I happened to glance at a newspaper shortly before my talk. There was a headline about Kent State and that iconic photo of a woman kneeling beside a dead protester. Seething with anger and revulsion and shame, I briefly considered starting my talk by asking for a minute of silence for the victims. But I did not know how many people in the audience had heard or seen the news. I did know that I would be likely to bungle the task if blank stares indicated that I would need to tell people what had happened. Previous speakers said nothing about Kent State, so I somehow staggered thru my talk w/o mentioning it or revealing my inner turmoil.

    While the tin soldiers’ horrendous overreaction to a rowdy protest had ruined the start of my career, I was still alive. I could start thinking seriously about what little I could do to oppose a descent into fascism. Decades later, I still need to think about that. No easy answers.

    • Many thanks for the historical and personal reflection. What do you say about the unmentionable? We do need to call out such behavior when we see it. That is the only way to expose it. Thanks, Keith

  7. Kent State. I remember a documentary on our BBC and reports in the newspapers, and the images which remained in my memory are the statements by members of the public or that came out on the radio in support of the national guardsmen. The fearful divide and the passions released.
    And now in this age the social media gives access to the hate-mongers and toxic-minded to stir the devil’s brew.
    Cool heads are essential at this time. An audience of stone-faced folk staring in silence is more effective; those who court controversy relish the abuse, it feeds into their martyr complex.
    As for your current president I suspect ill-health may have him leave the stage as he becomes aware that a nation is not like a corporation.

    • Roger, I like your coin of the phrase “Cool heads are essential.” On your final comment, during an interview with Reuters yesterday, Trump said he thought being President would be easier than running his company. Therein lies part of the problem. He keeps harping back on his winning, as I firmly believe he wanted to win more than he wanted to be President. Keith

      • Oh no! He said that in public!!?? (sound of head gently impacting on wall) I’ve accused him of being amateurish, I never thought he could right out and publically through his own mouth confirm it!! (head now slowly impacting with coffee table- wife tells me to stop as I’m spilling her tea- she’ll understand once I explain why)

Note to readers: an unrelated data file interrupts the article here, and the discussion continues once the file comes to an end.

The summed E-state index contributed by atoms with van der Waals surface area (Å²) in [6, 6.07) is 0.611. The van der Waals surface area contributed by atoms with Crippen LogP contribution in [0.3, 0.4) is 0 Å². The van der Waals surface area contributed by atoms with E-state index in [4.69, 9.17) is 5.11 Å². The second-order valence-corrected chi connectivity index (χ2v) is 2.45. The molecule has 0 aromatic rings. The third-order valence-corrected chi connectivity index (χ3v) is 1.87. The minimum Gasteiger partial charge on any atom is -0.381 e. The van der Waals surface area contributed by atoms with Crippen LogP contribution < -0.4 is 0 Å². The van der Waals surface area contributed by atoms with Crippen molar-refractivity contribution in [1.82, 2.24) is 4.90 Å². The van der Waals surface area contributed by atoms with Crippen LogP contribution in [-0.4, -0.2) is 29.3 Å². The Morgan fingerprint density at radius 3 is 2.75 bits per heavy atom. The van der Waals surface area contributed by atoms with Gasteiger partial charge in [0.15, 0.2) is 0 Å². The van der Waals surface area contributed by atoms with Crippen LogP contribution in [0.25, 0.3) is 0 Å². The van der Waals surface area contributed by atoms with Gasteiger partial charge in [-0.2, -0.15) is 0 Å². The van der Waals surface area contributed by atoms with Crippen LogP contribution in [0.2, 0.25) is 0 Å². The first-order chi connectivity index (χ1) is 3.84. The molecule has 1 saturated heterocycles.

• Roger, don’t hurt yourself over this stuff, as there will be more to come. You need to remember him saying “who knew healthcare could be so complicated?” The answer is most everyone. Keith

      • Part of me is saying ‘I don’t believe it!’, while another part is whispering ‘Aww c’mon, you saw it a mile off!’
        I did say originally back in after the result that a chance should be given to see if they could pick up speed and ‘learn on the march’, that seems to be turning out to be a hopeless dream.

      • Roger, my thoughts have been let’s give the guy a chance, but I matched that with low expectations. He has failed to meet even that low bar. His choosing of Bannon and then Pruitt revealed a lack of substance about the important matters facing us. And, then he proceeded with a level unmatched level of chaos, lying and incompetence. And, he has little interest in knowing the job. As David Brooks said tonight on PBS, he is a man with words. Keith

      • Seems to show all the hallmarks of someone who strove to get somewhere at any cost without paying much attention to the detail of what was to be done when arriving.
        Best wishes
        Roger

      • Roger, while he has been overall successful, his biographers and financial reporters note his business record is spotty. He is not big on due diligence which at times has bitten him in the fanny. For example, he set up Trump Mortgage in the middle of the housing crisis. Of course, it failed, but why did he not see it coming since real estate is his business? He wants wins, regardless of the details, which is why he did not care he would be screwing people if his health care bill passed. Keith